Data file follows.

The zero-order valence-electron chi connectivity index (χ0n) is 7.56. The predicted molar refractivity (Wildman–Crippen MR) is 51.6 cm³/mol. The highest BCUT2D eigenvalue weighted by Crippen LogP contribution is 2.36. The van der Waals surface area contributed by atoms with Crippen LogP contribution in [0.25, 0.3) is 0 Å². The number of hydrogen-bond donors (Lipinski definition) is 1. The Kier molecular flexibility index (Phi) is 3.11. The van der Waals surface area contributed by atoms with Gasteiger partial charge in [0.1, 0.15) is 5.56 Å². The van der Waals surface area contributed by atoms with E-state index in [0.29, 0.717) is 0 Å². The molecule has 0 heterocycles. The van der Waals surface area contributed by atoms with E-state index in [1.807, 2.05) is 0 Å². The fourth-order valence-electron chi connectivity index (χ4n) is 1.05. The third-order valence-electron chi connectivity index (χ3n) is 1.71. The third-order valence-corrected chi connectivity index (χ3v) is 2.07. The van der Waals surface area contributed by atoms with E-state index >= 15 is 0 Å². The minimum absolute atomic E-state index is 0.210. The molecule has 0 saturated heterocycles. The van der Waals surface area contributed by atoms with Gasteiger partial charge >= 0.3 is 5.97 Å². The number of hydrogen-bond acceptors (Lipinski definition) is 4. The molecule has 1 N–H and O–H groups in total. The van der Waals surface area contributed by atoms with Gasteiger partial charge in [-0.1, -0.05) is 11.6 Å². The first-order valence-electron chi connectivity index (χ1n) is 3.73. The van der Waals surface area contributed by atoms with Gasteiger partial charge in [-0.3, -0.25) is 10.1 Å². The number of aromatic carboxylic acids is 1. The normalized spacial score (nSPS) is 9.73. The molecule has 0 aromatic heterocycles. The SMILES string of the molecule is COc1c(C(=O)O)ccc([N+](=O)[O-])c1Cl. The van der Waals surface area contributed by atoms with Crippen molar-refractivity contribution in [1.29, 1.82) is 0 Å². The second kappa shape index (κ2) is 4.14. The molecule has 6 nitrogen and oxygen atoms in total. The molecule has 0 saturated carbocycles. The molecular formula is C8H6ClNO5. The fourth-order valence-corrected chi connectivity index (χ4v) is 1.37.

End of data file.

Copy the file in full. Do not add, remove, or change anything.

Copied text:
The zero-order valence-electron chi connectivity index (χ0n) is 7.56. The predicted molar refractivity (Wildman–Crippen MR) is 51.6 cm³/mol. The highest BCUT2D eigenvalue weighted by Crippen LogP contribution is 2.36. The van der Waals surface area contributed by atoms with Crippen LogP contribution in [0.25, 0.3) is 0 Å². The number of hydrogen-bond donors (Lipinski definition) is 1. The Kier molecular flexibility index (Phi) is 3.11. The van der Waals surface area contributed by atoms with Gasteiger partial charge in [0.1, 0.15) is 5.56 Å². The van der Waals surface area contributed by atoms with E-state index in [0.29, 0.717) is 0 Å². The molecule has 0 heterocycles. The van der Waals surface area contributed by atoms with E-state index in [1.807, 2.05) is 0 Å². The fourth-order valence-electron chi connectivity index (χ4n) is 1.05. The third-order valence-electron chi connectivity index (χ3n) is 1.71. The third-order valence-corrected chi connectivity index (χ3v) is 2.07. The van der Waals surface area contributed by atoms with E-state index >= 15 is 0 Å². The minimum absolute atomic E-state index is 0.210. The molecule has 0 saturated heterocycles. The van der Waals surface area contributed by atoms with Gasteiger partial charge >= 0.3 is 5.97 Å². The number of hydrogen-bond acceptors (Lipinski definition) is 4. The molecule has 1 N–H and O–H groups in total. The van der Waals surface area contributed by atoms with Gasteiger partial charge in [-0.1, -0.05) is 11.6 Å². The first-order valence-electron chi connectivity index (χ1n) is 3.73. The van der Waals surface area contributed by atoms with Gasteiger partial charge in [-0.3, -0.25) is 10.1 Å². The number of aromatic carboxylic acids is 1. The normalized spacial score (nSPS) is 9.73. The molecule has 0 aromatic heterocycles. The SMILES string of the molecule is COc1c(C(=O)O)ccc([N+](=O)[O-])c1Cl. The van der Waals surface area contributed by atoms with Crippen molar-refractivity contribution in [1.29, 1.82) is 0 Å². The second kappa shape index (κ2) is 4.14. The molecule has 6 nitrogen and oxygen atoms in total. The molecule has 0 saturated carbocycles. The molecular formula is C8H6ClNO5. The fourth-order valence-corrected chi connectivity index (χ4v) is 1.37.